Annual Checkups and Health Screenings Can Catch Problems Early


Dr. Noble Jacob

If you haven’t scheduled a primary care visit in more than a year, now’s a good time to do so. During the COVID-19 pandemic, many people delayed routine doctors’ exams and cancer screenings. Missing routine visits and screenings can mean cancer and other illnesses aren’t caught until they have progressed. This makes it more difficult to successfully treat them, according to Noble Jacob, MD, a board-certified family medicine physician with Highland Medical, P.C., Orangetown Family Practice in Tappan, NY. 

“Many patients, especially older ones, have missed exams, and as a result, their condition worsened, or a diagnosis was missed during the pandemic,” said Dr. Jacob, a native of Rockland County who has been practicing medicine in his hometown for the past eight years.  “Routine checkups and screenings can reduce the risk of illness, disability and death. Getting regular checkups and screenings can also uncover health conditions that can place you at risk for complications from infections like COVID or pneumonia.” 

The Annual Exam: What to Expect
At your annual exam, your doctor will talk with you about ways you can improve your health, such as losing weight and managing your medical conditions. “It’s so important to address obesity,” he said. “Being at a healthy weight is important in helping to prevent infection, heart disease and diabetes. It can extend your life.” He noted that the majority of patients who have been hospitalized or died from COVID-19 were overweight or obese.

Your exam will also include:

  • A full body examination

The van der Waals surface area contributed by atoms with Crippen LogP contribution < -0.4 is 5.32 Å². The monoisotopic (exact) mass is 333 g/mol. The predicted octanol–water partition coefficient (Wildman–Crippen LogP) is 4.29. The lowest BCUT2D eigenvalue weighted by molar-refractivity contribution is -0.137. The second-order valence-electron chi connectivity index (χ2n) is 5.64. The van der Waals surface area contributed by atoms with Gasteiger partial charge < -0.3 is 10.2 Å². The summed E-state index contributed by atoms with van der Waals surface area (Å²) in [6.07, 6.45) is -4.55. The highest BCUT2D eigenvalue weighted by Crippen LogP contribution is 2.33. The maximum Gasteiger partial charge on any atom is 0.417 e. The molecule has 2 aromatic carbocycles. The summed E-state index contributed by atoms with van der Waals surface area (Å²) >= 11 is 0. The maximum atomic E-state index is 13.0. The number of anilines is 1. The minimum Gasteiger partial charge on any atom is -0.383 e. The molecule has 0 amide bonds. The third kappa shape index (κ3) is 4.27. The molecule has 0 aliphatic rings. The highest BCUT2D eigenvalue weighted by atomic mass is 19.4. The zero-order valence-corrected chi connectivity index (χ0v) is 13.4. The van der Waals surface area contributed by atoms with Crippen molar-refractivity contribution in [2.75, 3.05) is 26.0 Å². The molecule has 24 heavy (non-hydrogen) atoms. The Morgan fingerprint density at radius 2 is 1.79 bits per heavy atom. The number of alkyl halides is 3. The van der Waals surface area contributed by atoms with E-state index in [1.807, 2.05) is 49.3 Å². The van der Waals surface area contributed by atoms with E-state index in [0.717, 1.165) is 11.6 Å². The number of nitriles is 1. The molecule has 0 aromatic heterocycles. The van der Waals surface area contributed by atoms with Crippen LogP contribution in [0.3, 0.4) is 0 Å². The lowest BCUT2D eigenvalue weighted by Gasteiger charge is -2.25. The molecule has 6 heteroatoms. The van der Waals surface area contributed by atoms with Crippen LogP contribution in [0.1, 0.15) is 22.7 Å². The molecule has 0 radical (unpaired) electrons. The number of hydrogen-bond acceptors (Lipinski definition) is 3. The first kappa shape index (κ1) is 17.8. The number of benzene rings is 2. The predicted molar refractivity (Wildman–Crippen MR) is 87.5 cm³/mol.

• Blood pressure check
  • Blood tests to check for diabetes, measure your cholesterol and other tests based on your evaluation

Doctors generally decide which patients should receive which screening tests based on recommendations from the U.S. Preventive Services Task Force. This is a group of national experts in prevention and evidence-based medicine.

Common screening tests look for:

Depression. The task force recommends screening for depression in all adults. “Screening for depression substantially reduces suicide rates and drug and alcohol abuse,” Dr. Jacob said.

Colon cancer. The task force recommends that everyone starting at age 50 undergo periodic colon cancer screening. “A colonoscopy is considered the gold standard for colon cancer screening,” Dr. Jacob said. “But there is now an alternative, which is less accurate but some patients prefer it.” The newer test, called Cologuard, allows patients to take a stool sample at home and mail it for testing. “If the sample indicates the person has a predisposition to colon cancer or has blood in their stool, then further testing is needed,” he said.

Fall risk and dementia. All patients over 65 should be screened for their risk of falling. They also should be screened for dementia. “The doctor can often discover signs of dementia earlier than the family can,” he said.

For women, the task force recommends:

  • Cervical cancer screening starting at age 21. This includes a Pap test and human papillomavirus (HPV) test. Based on the results, the doctor will recommend how often a woman should get these tests. Many women can wait three to five years between testing.
  • Breast cancer screening with a mammogram (and possibly ultrasound) should start at age 40 in women with no family history of breast cancer. For women with no abnormal results, screening should continue every one to two years. For women with a family history of the disease, screening should start earlier.
  • Bone density testing for women should start at age 65 to detect osteoporosis “Those with weakened bones tend to have fractures when they fall,” Dr. Jacob said. They also tend to have arthritis, or worsening arthritis. It’s important to find osteoporosis early and address it to help strengthen bones.”

For men, the task force recommends:

  • Men between ages 55 and 69 should talk with their doctor about the benefits and potential harms of blood tests to screen for prostate cancer.

“Our bodies are constantly changing. Routine checkups can catch things that may not be causing symptoms yet,” Dr. Jacob said. “That’s why it’s so important to come in for a yearly exam.”